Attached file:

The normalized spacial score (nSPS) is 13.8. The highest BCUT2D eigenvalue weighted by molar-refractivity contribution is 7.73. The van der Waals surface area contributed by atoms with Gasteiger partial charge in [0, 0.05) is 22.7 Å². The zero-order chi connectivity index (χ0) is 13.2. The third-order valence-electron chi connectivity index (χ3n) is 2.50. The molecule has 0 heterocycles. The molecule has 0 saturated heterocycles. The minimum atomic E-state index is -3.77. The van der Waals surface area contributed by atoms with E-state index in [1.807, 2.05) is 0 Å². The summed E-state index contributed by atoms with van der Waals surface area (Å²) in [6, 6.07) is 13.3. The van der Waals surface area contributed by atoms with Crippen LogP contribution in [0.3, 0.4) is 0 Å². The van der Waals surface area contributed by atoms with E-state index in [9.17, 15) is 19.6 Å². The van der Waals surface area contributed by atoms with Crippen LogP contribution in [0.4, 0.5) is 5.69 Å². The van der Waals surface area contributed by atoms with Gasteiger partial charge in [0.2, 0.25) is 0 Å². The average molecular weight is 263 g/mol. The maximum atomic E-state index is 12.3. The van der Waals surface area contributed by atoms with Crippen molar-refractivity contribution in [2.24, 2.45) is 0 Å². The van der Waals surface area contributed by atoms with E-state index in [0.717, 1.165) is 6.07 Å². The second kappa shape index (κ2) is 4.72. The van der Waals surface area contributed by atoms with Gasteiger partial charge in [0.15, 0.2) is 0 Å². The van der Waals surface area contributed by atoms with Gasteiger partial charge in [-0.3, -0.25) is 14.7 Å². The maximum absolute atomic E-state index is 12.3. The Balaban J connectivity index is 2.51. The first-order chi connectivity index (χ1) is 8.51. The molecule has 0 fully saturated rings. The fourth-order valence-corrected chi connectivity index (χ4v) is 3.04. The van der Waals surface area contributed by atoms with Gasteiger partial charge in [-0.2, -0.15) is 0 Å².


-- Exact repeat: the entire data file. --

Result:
The normalized spacial score (nSPS) is 13.8. The highest BCUT2D eigenvalue weighted by molar-refractivity contribution is 7.73. The van der Waals surface area contributed by atoms with Gasteiger partial charge in [0, 0.05) is 22.7 Å². The zero-order chi connectivity index (χ0) is 13.2. The third-order valence-electron chi connectivity index (χ3n) is 2.50. The molecule has 0 heterocycles. The molecule has 0 saturated heterocycles. The minimum atomic E-state index is -3.77. The van der Waals surface area contributed by atoms with E-state index in [1.807, 2.05) is 0 Å². The summed E-state index contributed by atoms with van der Waals surface area (Å²) in [6, 6.07) is 13.3. The van der Waals surface area contributed by atoms with Crippen LogP contribution in [0.3, 0.4) is 0 Å². The van der Waals surface area contributed by atoms with E-state index in [9.17, 15) is 19.6 Å². The van der Waals surface area contributed by atoms with Crippen LogP contribution in [0.4, 0.5) is 5.69 Å². The van der Waals surface area contributed by atoms with Gasteiger partial charge in [0.2, 0.25) is 0 Å². The average molecular weight is 263 g/mol. The maximum atomic E-state index is 12.3. The van der Waals surface area contributed by atoms with Crippen molar-refractivity contribution in [2.24, 2.45) is 0 Å². The van der Waals surface area contributed by atoms with E-state index in [0.717, 1.165) is 6.07 Å². The second kappa shape index (κ2) is 4.72. The van der Waals surface area contributed by atoms with Gasteiger partial charge in [0.15, 0.2) is 0 Å². The van der Waals surface area contributed by atoms with Gasteiger partial charge in [-0.3, -0.25) is 14.7 Å². The maximum absolute atomic E-state index is 12.3. The Balaban J connectivity index is 2.51. The first-order chi connectivity index (χ1) is 8.51. The molecule has 0 fully saturated rings. The fourth-order valence-corrected chi connectivity index (χ4v) is 3.04. The van der Waals surface area contributed by atoms with Gasteiger partial charge in [-0.2, -0.15) is 0 Å².